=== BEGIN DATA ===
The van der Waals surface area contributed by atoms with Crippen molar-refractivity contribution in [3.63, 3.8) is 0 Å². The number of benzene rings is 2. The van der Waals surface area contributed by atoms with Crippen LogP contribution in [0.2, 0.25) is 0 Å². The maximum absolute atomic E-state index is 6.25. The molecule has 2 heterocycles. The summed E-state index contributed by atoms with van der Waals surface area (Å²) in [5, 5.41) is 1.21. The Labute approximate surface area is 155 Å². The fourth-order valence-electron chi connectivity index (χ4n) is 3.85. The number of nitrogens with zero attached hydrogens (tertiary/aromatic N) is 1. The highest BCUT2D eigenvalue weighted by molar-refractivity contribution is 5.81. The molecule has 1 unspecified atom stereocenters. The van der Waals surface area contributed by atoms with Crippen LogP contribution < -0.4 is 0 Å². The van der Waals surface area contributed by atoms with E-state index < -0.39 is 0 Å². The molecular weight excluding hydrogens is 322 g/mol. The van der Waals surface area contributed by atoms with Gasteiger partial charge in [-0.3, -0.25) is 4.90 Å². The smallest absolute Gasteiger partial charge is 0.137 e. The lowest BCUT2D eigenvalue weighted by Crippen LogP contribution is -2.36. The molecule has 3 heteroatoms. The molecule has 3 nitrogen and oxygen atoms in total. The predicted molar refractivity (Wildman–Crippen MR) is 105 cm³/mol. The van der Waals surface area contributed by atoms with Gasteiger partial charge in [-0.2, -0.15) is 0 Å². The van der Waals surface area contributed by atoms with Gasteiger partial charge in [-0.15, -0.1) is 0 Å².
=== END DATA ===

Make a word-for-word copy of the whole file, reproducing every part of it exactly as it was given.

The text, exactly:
The van der Waals surface area contributed by atoms with Crippen molar-refractivity contribution in [3.63, 3.8) is 0 Å². The number of benzene rings is 2. The van der Waals surface area contributed by atoms with Crippen LogP contribution in [0.2, 0.25) is 0 Å². The maximum absolute atomic E-state index is 6.25. The molecule has 2 heterocycles. The summed E-state index contributed by atoms with van der Waals surface area (Å²) in [5, 5.41) is 1.21. The Labute approximate surface area is 155 Å². The fourth-order valence-electron chi connectivity index (χ4n) is 3.85. The number of nitrogens with zero attached hydrogens (tertiary/aromatic N) is 1. The highest BCUT2D eigenvalue weighted by molar-refractivity contribution is 5.81. The molecule has 1 unspecified atom stereocenters. The van der Waals surface area contributed by atoms with Crippen LogP contribution < -0.4 is 0 Å². The van der Waals surface area contributed by atoms with E-state index < -0.39 is 0 Å². The molecular weight excluding hydrogens is 322 g/mol. The van der Waals surface area contributed by atoms with Gasteiger partial charge in [-0.3, -0.25) is 4.90 Å². The smallest absolute Gasteiger partial charge is 0.137 e. The lowest BCUT2D eigenvalue weighted by Crippen LogP contribution is -2.36. The molecule has 3 heteroatoms. The molecule has 3 nitrogen and oxygen atoms in total. The predicted molar refractivity (Wildman–Crippen MR) is 105 cm³/mol. The van der Waals surface area contributed by atoms with Gasteiger partial charge in [-0.2, -0.15) is 0 Å². The van der Waals surface area contributed by atoms with Gasteiger partial charge in [-0.15, -0.1) is 0 Å².